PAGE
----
Harrison 2010 [61]HIV prevention for South African youth: Which interventions work? A systematic review of current evidenceSouth AfricaIn-school and out-of-school, curriculum-based HIV prevention programs for youthYouthSexual and HIV risk
Levy 2020 [62]Characteristics of successful programmes targeting gender inequality and restrictive gender norms for the health and wellbeing of children, adolescents, and young adults: a systematic reviewGlobalCommunity engagement and social support, economic stability, education and awareness building, physical environmentYouthVarious
Nikolova 2018 [63]Review of the evidence of gender-focused interventions including men to reduce HIV risk and violence against women in sub-Saharan AfricaSub-Saharan AfricaHIV and HIV risk programs including or focused on men that also address violence against womenAdultsHIV risk
Sunguya 2016 [64]Ability of HIV advocacy to modify behavioral norms and treatment impact: A systematic reviewGlobalHIV advocacy interventions, e.g., media, print materials, youth outreach, social marketingYouth and AdultsHIV risk, HIV testing
Temin 2020 [65]Close to home: Evidence on the impact of community-based girl groupsLMICCommunity-based girl group programs, also known as safe spacesAdolescentsVarious
Wamoyi 2014 [66]A review of interventions addressing structural drivers of adolescents’ sexual and reproductive health vulnerability in sub-Saharan Africa: implications for sexual health programmingSub-Saharan AfricaEconomic empowerment, economic empowerment plus school attendance, safe spaces, behavior-change communicationAdolescentsVarious
Table A2 reports the risk-of-bias assessment and the number of included studies. Three reviews have an unclear risk of bias, and the rest have a high risk of bias. Concerns about bias are often that the review does not include a risk-of-bias assessment or that the authors do not address the risk of bias in their synthesis. There are also concerns for several reviews that the authors extract and then count or otherwise synthesize a large number of outcomes from each study without addressing possible multiple comparisons problems. The number of included studies in these reviews ranges from 13 to 61.
Table A2. Risk-of-bias assessment and number of included studies for systematic reviews.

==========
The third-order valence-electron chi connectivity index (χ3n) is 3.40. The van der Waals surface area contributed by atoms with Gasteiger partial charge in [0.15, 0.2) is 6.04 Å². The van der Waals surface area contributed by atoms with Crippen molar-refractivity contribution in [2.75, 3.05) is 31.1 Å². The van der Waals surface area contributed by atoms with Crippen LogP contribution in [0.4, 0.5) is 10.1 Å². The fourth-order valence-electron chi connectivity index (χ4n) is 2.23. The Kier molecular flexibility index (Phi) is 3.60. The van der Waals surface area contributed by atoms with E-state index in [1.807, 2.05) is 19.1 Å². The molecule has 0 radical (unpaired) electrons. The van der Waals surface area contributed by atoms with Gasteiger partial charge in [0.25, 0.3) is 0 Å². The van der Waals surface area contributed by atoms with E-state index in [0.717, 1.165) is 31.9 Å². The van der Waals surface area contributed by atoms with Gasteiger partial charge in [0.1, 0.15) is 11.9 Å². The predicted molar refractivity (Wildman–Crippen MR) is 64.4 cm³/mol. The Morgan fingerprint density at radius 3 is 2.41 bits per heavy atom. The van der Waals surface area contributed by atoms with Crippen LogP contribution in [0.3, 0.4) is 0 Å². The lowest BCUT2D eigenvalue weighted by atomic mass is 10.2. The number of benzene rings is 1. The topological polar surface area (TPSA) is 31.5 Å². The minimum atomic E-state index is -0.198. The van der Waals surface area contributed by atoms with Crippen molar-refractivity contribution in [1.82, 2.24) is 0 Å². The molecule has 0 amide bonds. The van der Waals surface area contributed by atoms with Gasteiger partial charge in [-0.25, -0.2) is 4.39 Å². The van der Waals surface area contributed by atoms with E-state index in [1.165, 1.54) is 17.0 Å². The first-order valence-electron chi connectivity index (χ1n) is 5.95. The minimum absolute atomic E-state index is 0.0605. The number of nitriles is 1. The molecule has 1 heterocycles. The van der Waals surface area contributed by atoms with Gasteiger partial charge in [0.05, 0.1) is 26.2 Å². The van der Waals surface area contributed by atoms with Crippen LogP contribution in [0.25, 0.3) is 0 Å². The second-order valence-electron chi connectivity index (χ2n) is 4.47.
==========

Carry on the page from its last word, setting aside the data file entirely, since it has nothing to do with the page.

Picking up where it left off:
Table A2. Risk-of-bias assessment and number of included studies for systematic reviews.
Study IDEligibility CriteriaIdentification and SelectionData Collection and AppraisalSynthesis and
Overall Risk of BiasNotesNumber of Included Studies
Bourey 2015 [60]LowUnclearUnclearUnclearUnclearOnly two indexes searched and no web search; extracted same outcomes from multiple articles of same study; risk of bias not addressed in results synthesis; emphasis of results based on statistical significance20 articles covering 16 programs
Harrison 2010 [61]UnclearUnclearUnclearHighHighSome of the exclusion criteria seem arbitrarily applied; no details about screening process; no risk-of-bias assessment13 articles covering 8 programs
Levy 2020 [62]LowUnclearUnclearHighHighLimited information on search terms and selection procedures; no risk-of-bias assessment other than methods parameters; synthesis methods not clear but emphasis on statistical significance61 documents covering 59 programs
Nikolova 2018 [63]LowLowUnclearUnclearUnclearExtracted same outcomes from multiple articles of same study; quality-rating methodology not clear; rating addressed in results synthesis; vote counting17 articles covering 13 programs
Sunguya 2016 [64]LowLowLowUnclearUnclearNo summary measure risk of bias, risk of bias not addressed in results synthesis25
Temin 2020 [65]LowHighHighHighHighLimited search terms produced very few initial hits; no risk-of-bias assessment; extracted large number of outcomes from each study; vote counting30 programs
Wamoyi 2014 [66]LowHighHighUnclearHighAlmost all screening at title level; no study design criteria; extracted large number of outcomes for each program; no risk-of-bias assessment21 documents covering 15 programs